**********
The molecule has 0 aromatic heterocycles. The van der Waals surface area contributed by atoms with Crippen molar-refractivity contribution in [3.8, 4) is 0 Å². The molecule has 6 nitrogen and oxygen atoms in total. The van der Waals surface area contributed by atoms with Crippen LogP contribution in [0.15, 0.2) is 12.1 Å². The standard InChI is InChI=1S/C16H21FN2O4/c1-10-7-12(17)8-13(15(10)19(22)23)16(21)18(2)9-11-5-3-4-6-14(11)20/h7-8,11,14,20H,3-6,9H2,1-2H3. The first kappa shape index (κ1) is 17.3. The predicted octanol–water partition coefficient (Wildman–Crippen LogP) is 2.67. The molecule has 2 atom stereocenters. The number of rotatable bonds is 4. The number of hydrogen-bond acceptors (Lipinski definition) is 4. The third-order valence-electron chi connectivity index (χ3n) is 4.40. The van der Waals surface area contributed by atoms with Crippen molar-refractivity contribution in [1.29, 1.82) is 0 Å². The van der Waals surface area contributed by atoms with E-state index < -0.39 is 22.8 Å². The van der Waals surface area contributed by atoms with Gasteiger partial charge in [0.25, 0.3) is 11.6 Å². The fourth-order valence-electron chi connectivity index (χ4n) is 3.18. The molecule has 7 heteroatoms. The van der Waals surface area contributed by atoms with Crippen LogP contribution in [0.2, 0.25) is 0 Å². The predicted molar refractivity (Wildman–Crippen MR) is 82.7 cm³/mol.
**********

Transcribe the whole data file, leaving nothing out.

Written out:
The molecule has 0 aromatic heterocycles. The van der Waals surface area contributed by atoms with Crippen molar-refractivity contribution in [3.8, 4) is 0 Å². The molecule has 6 nitrogen and oxygen atoms in total. The van der Waals surface area contributed by atoms with Crippen LogP contribution in [0.15, 0.2) is 12.1 Å². The standard InChI is InChI=1S/C16H21FN2O4/c1-10-7-12(17)8-13(15(10)19(22)23)16(21)18(2)9-11-5-3-4-6-14(11)20/h7-8,11,14,20H,3-6,9H2,1-2H3. The first kappa shape index (κ1) is 17.3. The predicted octanol–water partition coefficient (Wildman–Crippen LogP) is 2.67. The molecule has 2 atom stereocenters. The number of rotatable bonds is 4. The number of hydrogen-bond acceptors (Lipinski definition) is 4. The third-order valence-electron chi connectivity index (χ3n) is 4.40. The van der Waals surface area contributed by atoms with Crippen molar-refractivity contribution in [1.29, 1.82) is 0 Å². The van der Waals surface area contributed by atoms with E-state index < -0.39 is 22.8 Å². The van der Waals surface area contributed by atoms with Gasteiger partial charge in [0.25, 0.3) is 11.6 Å². The fourth-order valence-electron chi connectivity index (χ4n) is 3.18. The molecule has 7 heteroatoms. The van der Waals surface area contributed by atoms with Crippen LogP contribution in [0.2, 0.25) is 0 Å². The predicted molar refractivity (Wildman–Crippen MR) is 82.7 cm³/mol.